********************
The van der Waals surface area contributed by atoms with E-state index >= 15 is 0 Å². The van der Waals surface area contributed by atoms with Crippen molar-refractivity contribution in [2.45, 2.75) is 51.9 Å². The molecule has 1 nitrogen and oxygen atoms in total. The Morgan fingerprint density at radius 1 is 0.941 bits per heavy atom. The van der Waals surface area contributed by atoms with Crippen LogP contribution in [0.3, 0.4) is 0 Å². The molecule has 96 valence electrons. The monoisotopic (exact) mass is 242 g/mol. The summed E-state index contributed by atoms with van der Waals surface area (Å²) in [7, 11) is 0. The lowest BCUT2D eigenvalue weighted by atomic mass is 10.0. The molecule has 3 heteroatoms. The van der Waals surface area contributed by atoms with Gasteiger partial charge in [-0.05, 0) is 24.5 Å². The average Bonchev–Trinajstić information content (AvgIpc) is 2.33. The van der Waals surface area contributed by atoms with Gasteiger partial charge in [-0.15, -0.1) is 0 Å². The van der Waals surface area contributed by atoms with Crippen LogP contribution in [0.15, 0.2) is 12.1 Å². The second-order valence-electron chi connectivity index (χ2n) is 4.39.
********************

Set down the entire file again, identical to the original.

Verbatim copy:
The van der Waals surface area contributed by atoms with E-state index >= 15 is 0 Å². The van der Waals surface area contributed by atoms with Crippen molar-refractivity contribution in [2.45, 2.75) is 51.9 Å². The molecule has 1 nitrogen and oxygen atoms in total. The Morgan fingerprint density at radius 1 is 0.941 bits per heavy atom. The van der Waals surface area contributed by atoms with Crippen LogP contribution in [0.3, 0.4) is 0 Å². The molecule has 96 valence electrons. The monoisotopic (exact) mass is 242 g/mol. The summed E-state index contributed by atoms with van der Waals surface area (Å²) in [7, 11) is 0. The lowest BCUT2D eigenvalue weighted by atomic mass is 10.0. The molecule has 3 heteroatoms. The van der Waals surface area contributed by atoms with Gasteiger partial charge in [-0.05, 0) is 24.5 Å². The average Bonchev–Trinajstić information content (AvgIpc) is 2.33. The van der Waals surface area contributed by atoms with Gasteiger partial charge in [-0.15, -0.1) is 0 Å². The van der Waals surface area contributed by atoms with Crippen LogP contribution in [0.15, 0.2) is 12.1 Å². The second-order valence-electron chi connectivity index (χ2n) is 4.39.